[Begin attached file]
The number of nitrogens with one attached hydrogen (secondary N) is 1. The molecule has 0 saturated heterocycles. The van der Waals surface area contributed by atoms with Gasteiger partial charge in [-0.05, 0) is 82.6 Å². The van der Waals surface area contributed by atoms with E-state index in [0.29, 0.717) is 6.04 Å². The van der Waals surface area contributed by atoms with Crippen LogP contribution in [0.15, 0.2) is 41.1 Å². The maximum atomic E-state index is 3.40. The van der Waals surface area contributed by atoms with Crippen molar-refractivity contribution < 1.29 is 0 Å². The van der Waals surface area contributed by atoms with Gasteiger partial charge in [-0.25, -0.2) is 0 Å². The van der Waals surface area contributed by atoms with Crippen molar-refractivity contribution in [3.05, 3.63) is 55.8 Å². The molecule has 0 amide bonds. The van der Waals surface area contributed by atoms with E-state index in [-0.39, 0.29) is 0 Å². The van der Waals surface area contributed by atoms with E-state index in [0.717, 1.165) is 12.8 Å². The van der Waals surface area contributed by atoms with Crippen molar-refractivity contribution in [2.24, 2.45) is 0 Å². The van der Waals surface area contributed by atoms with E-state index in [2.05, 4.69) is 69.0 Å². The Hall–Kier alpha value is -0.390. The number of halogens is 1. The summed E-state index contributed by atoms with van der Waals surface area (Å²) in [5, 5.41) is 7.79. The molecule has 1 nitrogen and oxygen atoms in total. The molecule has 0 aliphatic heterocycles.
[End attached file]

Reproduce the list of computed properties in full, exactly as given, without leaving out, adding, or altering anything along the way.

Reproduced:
The number of nitrogens with one attached hydrogen (secondary N) is 1. The molecule has 0 saturated heterocycles. The van der Waals surface area contributed by atoms with Gasteiger partial charge in [-0.05, 0) is 82.6 Å². The van der Waals surface area contributed by atoms with E-state index in [0.29, 0.717) is 6.04 Å². The van der Waals surface area contributed by atoms with Crippen LogP contribution in [0.15, 0.2) is 41.1 Å². The maximum atomic E-state index is 3.40. The van der Waals surface area contributed by atoms with Crippen molar-refractivity contribution < 1.29 is 0 Å². The van der Waals surface area contributed by atoms with Gasteiger partial charge in [-0.25, -0.2) is 0 Å². The van der Waals surface area contributed by atoms with Crippen molar-refractivity contribution in [3.05, 3.63) is 55.8 Å². The molecule has 0 amide bonds. The van der Waals surface area contributed by atoms with E-state index in [-0.39, 0.29) is 0 Å². The van der Waals surface area contributed by atoms with E-state index in [0.717, 1.165) is 12.8 Å². The van der Waals surface area contributed by atoms with Crippen molar-refractivity contribution in [2.24, 2.45) is 0 Å². The van der Waals surface area contributed by atoms with E-state index in [2.05, 4.69) is 69.0 Å². The Hall–Kier alpha value is -0.390. The number of halogens is 1. The summed E-state index contributed by atoms with van der Waals surface area (Å²) in [5, 5.41) is 7.79. The molecule has 1 nitrogen and oxygen atoms in total. The molecule has 0 aliphatic heterocycles.